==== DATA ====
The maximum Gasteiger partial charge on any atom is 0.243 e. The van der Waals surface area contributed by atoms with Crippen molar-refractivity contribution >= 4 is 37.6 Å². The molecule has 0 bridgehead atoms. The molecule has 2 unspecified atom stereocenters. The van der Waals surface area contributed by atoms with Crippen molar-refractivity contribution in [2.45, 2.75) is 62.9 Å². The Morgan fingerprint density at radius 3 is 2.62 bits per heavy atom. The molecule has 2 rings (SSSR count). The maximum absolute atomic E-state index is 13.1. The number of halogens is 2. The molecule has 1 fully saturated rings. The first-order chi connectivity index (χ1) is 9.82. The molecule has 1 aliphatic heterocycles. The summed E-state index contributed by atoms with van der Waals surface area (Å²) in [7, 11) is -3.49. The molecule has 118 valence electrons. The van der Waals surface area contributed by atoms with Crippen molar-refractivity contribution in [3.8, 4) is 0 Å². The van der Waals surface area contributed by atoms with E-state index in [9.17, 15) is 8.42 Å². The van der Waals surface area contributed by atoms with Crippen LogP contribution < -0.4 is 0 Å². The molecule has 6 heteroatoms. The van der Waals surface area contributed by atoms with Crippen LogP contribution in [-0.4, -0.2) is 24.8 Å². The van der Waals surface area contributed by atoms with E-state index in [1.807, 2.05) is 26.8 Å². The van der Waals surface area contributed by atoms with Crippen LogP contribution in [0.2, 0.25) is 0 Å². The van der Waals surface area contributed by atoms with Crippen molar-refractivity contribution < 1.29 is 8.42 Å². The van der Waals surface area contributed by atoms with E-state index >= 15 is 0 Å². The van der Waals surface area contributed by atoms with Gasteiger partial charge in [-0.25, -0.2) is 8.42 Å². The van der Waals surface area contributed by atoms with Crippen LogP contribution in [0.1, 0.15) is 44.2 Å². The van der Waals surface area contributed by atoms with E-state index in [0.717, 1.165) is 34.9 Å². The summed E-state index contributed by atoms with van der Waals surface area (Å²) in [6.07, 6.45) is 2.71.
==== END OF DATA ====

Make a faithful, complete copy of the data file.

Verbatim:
The maximum Gasteiger partial charge on any atom is 0.243 e. The van der Waals surface area contributed by atoms with Crippen molar-refractivity contribution >= 4 is 37.6 Å². The molecule has 0 bridgehead atoms. The molecule has 2 unspecified atom stereocenters. The van der Waals surface area contributed by atoms with Crippen molar-refractivity contribution in [2.45, 2.75) is 62.9 Å². The Morgan fingerprint density at radius 3 is 2.62 bits per heavy atom. The molecule has 2 rings (SSSR count). The maximum absolute atomic E-state index is 13.1. The number of halogens is 2. The molecule has 1 fully saturated rings. The first-order chi connectivity index (χ1) is 9.82. The molecule has 1 aliphatic heterocycles. The summed E-state index contributed by atoms with van der Waals surface area (Å²) in [7, 11) is -3.49. The molecule has 118 valence electrons. The van der Waals surface area contributed by atoms with Crippen molar-refractivity contribution in [3.8, 4) is 0 Å². The van der Waals surface area contributed by atoms with E-state index in [9.17, 15) is 8.42 Å². The van der Waals surface area contributed by atoms with Crippen LogP contribution < -0.4 is 0 Å². The molecule has 6 heteroatoms. The van der Waals surface area contributed by atoms with Crippen LogP contribution in [-0.4, -0.2) is 24.8 Å². The van der Waals surface area contributed by atoms with E-state index in [1.807, 2.05) is 26.8 Å². The van der Waals surface area contributed by atoms with Crippen LogP contribution in [0.2, 0.25) is 0 Å². The van der Waals surface area contributed by atoms with Crippen molar-refractivity contribution < 1.29 is 8.42 Å². The van der Waals surface area contributed by atoms with E-state index >= 15 is 0 Å². The van der Waals surface area contributed by atoms with Gasteiger partial charge in [-0.25, -0.2) is 8.42 Å². The van der Waals surface area contributed by atoms with Crippen LogP contribution in [0.1, 0.15) is 44.2 Å². The van der Waals surface area contributed by atoms with E-state index in [0.717, 1.165) is 34.9 Å². The summed E-state index contributed by atoms with van der Waals surface area (Å²) in [6.07, 6.45) is 2.71.